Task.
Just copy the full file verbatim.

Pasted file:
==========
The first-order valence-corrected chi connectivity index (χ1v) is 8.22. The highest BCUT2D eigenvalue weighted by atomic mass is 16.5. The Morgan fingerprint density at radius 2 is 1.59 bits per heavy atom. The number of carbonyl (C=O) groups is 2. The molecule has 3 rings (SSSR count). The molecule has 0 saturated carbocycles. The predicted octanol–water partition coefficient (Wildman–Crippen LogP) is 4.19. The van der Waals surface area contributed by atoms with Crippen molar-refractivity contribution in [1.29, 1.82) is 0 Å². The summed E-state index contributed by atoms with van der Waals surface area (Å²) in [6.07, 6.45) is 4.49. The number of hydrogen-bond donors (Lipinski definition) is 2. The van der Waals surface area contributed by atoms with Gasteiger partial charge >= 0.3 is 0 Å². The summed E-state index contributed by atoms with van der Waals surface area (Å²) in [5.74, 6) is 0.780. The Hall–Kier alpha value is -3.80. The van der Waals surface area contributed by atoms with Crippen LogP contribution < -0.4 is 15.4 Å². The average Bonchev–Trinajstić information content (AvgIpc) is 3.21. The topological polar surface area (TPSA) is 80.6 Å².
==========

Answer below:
The first-order valence-corrected chi connectivity index (χ1v) is 8.22. The highest BCUT2D eigenvalue weighted by atomic mass is 16.5. The Morgan fingerprint density at radius 2 is 1.59 bits per heavy atom. The number of carbonyl (C=O) groups is 2. The molecule has 3 rings (SSSR count). The molecule has 0 saturated carbocycles. The predicted octanol–water partition coefficient (Wildman–Crippen LogP) is 4.19. The van der Waals surface area contributed by atoms with Crippen molar-refractivity contribution in [1.29, 1.82) is 0 Å². The summed E-state index contributed by atoms with van der Waals surface area (Å²) in [6.07, 6.45) is 4.49. The number of hydrogen-bond donors (Lipinski definition) is 2. The van der Waals surface area contributed by atoms with Gasteiger partial charge >= 0.3 is 0 Å². The summed E-state index contributed by atoms with van der Waals surface area (Å²) in [5.74, 6) is 0.780. The Hall–Kier alpha value is -3.80. The van der Waals surface area contributed by atoms with Crippen LogP contribution < -0.4 is 15.4 Å². The average Bonchev–Trinajstić information content (AvgIpc) is 3.21. The topological polar surface area (TPSA) is 80.6 Å².